The Weekend Australian - Review - - Tv - MICHAEL BODEY

HOME en­ter­tain­ment re­search con­sul­tancy GfK Aus­tralia man­ag­ing di­rec­tor Gary Lamb was suc­cinct in de­scrib­ing at a mini- con­fer­ence the five key in­flu­ences on the growth of dig­i­tal mar­kets.

He cited con­sumer debt lev­els, com­pe­ti­tion for en­ter­tain­ment time and be­havioural in­er­tia among the hur­dles to fur­ther growth for dig­i­tal for­mats such as on­line video, dig­i­tal cam­eras and high- def­i­ni­tion television.

Two other fac­tors he named ap­pear par­tic­u­larly pre­scient for the new HD- DVD and Blu- ray for­mats be­ing in­tro­duced into what was thought to be a ma­ture busi­ness model: the DVD mar­ket. Lamb sug­gested ed­u­ca­tion and sim­plic­ity or com­mon stan­dards as key in­flu­ences on con­sumer be­hav­iour.

Hands up those ei­ther wait­ing for a high­def­i­ni­tion for­mat to win or can’t be both­ered col­lect­ing an­other set of dif­fer­ently for­mat­ted DVDs? It’s as­tound­ing to think the con­sumer elec­tronic in­dus­try con­ceived of du­elling for­mats again af­ter its video­tape fi­asco in the 1980s. Any­way, as each day passes, an­other el­e­ment in the cases for or against ei­ther Blu­ray or HD- DVD emerges.

Last week came what might be a killer blow. Amer­i­can rental gi­ant Block­buster has de­cided to stock only Blu- ray discs in the vast ma­jor­ity of its na­tion­wide lo­ca­tions. It will con­tinue to of­fer HD- DVD ti­tles on­line and in about one- sixth of the stores that have been test­ing both for­mats.

AP re­ports that Block­buster’s de­ci­sion is based on more ti­tles be­ing avail­able and cus­tomer pref­er­ence, al­though that pref­er­ence was al­ways stacked against HDDVD when Blu- ray had exclusive ti­tles such as Spi­der- Man and Pi­rates of the Caribbean , ti­tles that would ap­peal to the early adopters of new tech­nol­ogy, young males.

Block­buster’s de­ci­sion helps Blu- ray by mak­ing a state­ment that it be­lieves the for­mat to be the best bet for con­sumers. It’s also a self- serv­ing de­ci­sion, al­most pre- empt­ing buy­ing de­ci­sions with some tough talk.

Even more in­ter­est­ing is the re­ac­tion to Block­buster’s state­ment. It wasn’t so long ago that ev­ery­one was writ­ing off rental stores as we awaited the shift to down­load­able movies. The ex­pe­ri­ence, at least in the US, shows the DVD rental store around the cor­ner, or kilo­me­tres away ad­ja­cent to the windswept shop­ping cen­tre car park, is a re­silient beast. And sat­is­fac­tory movie down­load­ing just isn’t here yet, and that’s be­fore any­one even tries to down­load high- def­i­ni­tion movies.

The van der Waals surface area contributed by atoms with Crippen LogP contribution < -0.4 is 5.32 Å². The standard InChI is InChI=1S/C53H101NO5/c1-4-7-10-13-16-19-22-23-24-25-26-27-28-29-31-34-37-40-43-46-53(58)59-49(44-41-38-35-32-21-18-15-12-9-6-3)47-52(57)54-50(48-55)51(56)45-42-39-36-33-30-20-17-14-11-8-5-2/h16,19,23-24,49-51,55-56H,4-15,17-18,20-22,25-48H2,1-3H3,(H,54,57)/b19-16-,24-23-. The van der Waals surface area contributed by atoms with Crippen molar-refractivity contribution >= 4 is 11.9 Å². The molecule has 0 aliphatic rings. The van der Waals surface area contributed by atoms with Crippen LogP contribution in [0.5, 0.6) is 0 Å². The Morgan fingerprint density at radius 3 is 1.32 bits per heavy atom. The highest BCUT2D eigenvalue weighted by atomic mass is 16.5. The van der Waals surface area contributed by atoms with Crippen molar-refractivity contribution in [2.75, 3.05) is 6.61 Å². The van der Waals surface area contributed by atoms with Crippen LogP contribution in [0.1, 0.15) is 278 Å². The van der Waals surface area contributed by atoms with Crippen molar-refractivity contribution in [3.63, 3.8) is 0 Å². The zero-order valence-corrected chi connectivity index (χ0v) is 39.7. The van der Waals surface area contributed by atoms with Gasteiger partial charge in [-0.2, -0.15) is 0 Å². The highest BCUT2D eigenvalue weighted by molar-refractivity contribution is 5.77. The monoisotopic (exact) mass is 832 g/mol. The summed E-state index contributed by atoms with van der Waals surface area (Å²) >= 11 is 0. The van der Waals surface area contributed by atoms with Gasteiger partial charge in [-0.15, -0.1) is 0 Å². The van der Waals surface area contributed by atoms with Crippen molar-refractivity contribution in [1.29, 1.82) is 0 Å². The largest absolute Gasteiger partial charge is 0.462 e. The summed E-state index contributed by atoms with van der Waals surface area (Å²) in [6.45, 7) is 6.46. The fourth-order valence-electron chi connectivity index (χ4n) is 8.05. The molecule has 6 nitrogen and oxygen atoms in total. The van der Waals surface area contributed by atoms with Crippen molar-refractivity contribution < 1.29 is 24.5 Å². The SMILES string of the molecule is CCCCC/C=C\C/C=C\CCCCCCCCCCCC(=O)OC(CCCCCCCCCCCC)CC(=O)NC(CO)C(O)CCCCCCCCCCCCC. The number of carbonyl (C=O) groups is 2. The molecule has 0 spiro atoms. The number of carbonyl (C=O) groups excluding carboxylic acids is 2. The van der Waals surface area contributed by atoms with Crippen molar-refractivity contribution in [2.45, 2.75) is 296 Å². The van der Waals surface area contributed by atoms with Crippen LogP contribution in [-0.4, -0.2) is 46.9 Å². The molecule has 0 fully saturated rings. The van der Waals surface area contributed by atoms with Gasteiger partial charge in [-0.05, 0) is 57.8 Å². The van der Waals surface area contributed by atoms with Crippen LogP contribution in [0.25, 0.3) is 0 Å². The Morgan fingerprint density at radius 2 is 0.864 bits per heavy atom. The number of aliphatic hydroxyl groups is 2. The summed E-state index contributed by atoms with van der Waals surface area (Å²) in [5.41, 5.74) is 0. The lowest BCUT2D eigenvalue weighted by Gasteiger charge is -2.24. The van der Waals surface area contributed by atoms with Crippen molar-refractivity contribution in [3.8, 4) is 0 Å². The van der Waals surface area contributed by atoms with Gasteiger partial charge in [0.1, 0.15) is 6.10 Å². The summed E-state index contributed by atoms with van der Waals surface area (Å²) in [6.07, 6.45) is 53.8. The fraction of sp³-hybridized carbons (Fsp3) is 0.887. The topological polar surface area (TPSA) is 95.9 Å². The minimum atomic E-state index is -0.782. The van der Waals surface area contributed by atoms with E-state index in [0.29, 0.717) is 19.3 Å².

All this tech and com­pat­i­bil­ity talk is mak­ing my brain hurt. Truth be known, I’m al­ready a Blu- ray con­vert be­cause the drive on the PlayS­ta­tion 3 is in­fin­itely qui­eter than that of the Xbox 360. And when you’re into moody east­ern Euro­pean art- house cin­ema, as I am, the ab­sence of that an­noy­ing whir is enough to con­vince you which high- def­i­ni­tion player and discs to choose, no mat­ter what a big US re­tail chain tells us.

And that’s the last you’ll hear on the for­mat war for some time, I prom­ise. Let’s con­cen­trate on what’s on the discs, shall we?

To be sure, DVD con­tent con­tin­ues to grow, with the latest big player to com­mit to straight- to- DVD films be­ing The Ma­trix’s pro­ducer, Joel Sil­ver. His Dark Cas­tle En­ter­tain­ment hor­ror genre la­bel, the ge­niuses who gave Paris Hil­ton a shot at act­ing in 2005’ s House of Wax ( no, she didn’t melt, she stripped), has signed a deal to pro­duce films for Warner Pre­miere, be­gin­ning with the se­quel Re­turn to House on Haunted Hill . Can’t wait.

* * * DISC WATCH: Miss Pot­ter ( Icon, G, $ 29.99). One of those films that should work par­tic­u­larly well on DVD given its un­der­stated style and sub­ject, the revered chil­dren’s au­thor. A faith­ful biopic that’s a stark change from biopics about messed- up mu­sic types. bodeym@ theaus­tralian. com. au

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